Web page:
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Does buying a used car really need to be so painful?

Buying a used vehicle is like getting a colonoscopy. You only have to do it every few years, you eventually forget about it by the time you need the next one, but you know it's going to be less enjoyable than a moonshine hangover. The only difference is, for one you have to bend over, and for the other you put on an ugly gown and lay on a cold table.

As you may have guessed, I was vehicle shopping recently, because the car I've been driving for the last 4 1/2 years now has been clunking more than a World War II Sherman tank after taking six direct Panzer 50-mm hits. Also, the floormats are filthy. Sure, I could get new ones, but that's just not my style. Like I said about my ex-wives, why fix 'em up when you can just get a new one?

Yeah, no, I tend not to think before I say words out loud.

Anyway, my old beater is running fine for its age, but I fear it will just conk out suddenly someday and leave me stranded along a deserted road. Regarding those clunks, my son says my ball joints are shot, and I believe him, 'cuz I know about as much about ball joints and other vehicle mechanical stuff as I do about Thai cuisine. Suffice it to say the only thing I repaired myself on my Dodge Avenger since I bought it in late 2015 was the little sticker on the inside of my windshield that tells me whan I need my next oil change. It fell off and I stuck it back on. Just like they teach you in Master Mechanic School, I'm guessing.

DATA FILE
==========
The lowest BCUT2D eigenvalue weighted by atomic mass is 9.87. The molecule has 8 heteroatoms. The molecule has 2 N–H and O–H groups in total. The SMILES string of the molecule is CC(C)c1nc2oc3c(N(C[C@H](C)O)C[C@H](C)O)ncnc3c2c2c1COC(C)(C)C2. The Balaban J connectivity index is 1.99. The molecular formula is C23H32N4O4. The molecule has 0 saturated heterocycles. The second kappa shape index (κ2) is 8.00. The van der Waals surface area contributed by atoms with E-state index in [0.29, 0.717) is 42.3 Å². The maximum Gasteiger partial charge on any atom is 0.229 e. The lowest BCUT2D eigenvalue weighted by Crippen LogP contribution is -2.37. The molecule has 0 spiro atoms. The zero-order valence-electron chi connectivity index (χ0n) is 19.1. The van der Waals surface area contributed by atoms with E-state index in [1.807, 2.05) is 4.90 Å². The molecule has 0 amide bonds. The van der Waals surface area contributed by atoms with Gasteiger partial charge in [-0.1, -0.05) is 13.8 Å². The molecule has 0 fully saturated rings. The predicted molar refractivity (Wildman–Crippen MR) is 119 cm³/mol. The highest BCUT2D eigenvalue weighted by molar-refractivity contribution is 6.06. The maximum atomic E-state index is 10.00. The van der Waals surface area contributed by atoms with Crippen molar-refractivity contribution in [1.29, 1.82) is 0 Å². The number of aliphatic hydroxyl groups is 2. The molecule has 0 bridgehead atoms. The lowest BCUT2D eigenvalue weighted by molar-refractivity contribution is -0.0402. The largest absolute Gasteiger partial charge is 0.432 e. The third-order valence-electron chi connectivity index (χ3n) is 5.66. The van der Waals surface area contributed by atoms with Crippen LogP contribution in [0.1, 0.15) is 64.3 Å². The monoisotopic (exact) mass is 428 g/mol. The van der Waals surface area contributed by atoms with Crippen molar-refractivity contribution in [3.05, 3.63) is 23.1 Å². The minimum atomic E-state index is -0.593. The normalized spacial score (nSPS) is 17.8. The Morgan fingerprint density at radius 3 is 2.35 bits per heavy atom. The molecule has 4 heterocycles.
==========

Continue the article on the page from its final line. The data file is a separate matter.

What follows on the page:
The lessons I once learned in used car shopping don't apply much anymore. I recall when I was a lad going to used car lots with my dad, and we'd go for a test spin and, being the car guy he was, he'd proceed to inform the sales dude that the hydromatic center stabilizer bar was loose and that the rear-front manifold turbo gasket leaked and that the left blinker only came on when you turned up the AM radio volume. The poor flummoxed salesman would usually let us leave with a car at about half the price on the sticker just so Dad wouldn't turn him in to the Used Car Dealers Ethics Board for trying to sell such a piece of junk.

Nowadays, almost all car shopping is done online. I knew for the most part which make and model I wanted, and my son informed me on a few specific things for which to shop. Since I have a boat -- and have found it's much more useful when you can get it to a lake -- I wanted a vehicle with a tow package, and logically, a large enough engine to pull the weight.

For whatever reason, finding my specific vehicle with both a hitch and a 3.2-liter motor, as my son advised I should have, was no simple task. I found plenty of vehicles in my price range (midway between 'free' and 'drastically reduced for quick sale') and some with the trailer tow package, but then it would have the 2.4-liter engine.

'Only wimps drive 2.4s,' my son told me. I don't wanna be a wimp.